Chemical pregnancy is a confusing term. If a doctor tells you that you had a chemical pregnancy, it makes it sound as if you were never really pregnant. But a chemical pregnancy does mean there was really a conception; the pregnancy just ended before there was any other evidence of the pregnancy except biochemical changes (ie., increases in hCG levels).
Usually, the term "chemical pregnancy" refers only to an early pregnancy loss and not the early stages of a viable pregnancy. In a chemical pregnancy, the hCG levels never rise very high and the woman usually begins to have bleeding less than a week after having a positive pregnancy test. Doctors believe that chemical pregnancies never fully implant properly and they suspect that most involve chromosomal abnormalities.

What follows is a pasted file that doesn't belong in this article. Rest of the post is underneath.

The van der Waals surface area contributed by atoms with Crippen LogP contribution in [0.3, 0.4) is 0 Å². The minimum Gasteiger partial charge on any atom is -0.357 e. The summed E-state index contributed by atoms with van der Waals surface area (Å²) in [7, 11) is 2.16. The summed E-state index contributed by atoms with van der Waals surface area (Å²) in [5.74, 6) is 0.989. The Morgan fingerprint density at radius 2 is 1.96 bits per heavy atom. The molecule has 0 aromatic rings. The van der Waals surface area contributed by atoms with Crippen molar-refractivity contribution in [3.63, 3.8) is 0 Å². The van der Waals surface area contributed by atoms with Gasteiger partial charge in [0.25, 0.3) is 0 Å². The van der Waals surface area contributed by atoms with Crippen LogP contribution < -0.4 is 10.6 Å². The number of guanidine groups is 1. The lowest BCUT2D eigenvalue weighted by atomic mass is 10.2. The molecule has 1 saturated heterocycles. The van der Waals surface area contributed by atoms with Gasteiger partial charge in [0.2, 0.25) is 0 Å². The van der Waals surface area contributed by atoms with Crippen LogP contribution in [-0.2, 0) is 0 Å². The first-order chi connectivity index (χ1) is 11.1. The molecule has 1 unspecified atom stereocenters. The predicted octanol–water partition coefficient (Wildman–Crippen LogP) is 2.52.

In contrast, a "clinical" pregnancy is one that is far enough along that a doctor could theoretically obtain other clinical evidence of the pregnancy, such as being able to see the gestational sac or fetal pole on an early ultrasound or being able to detect that the woman's uterus is growing larger. A doctor may use the term "clinical miscarriage" if a miscarriage happens after the point that the pregnancy was considered a clinical pregnancy.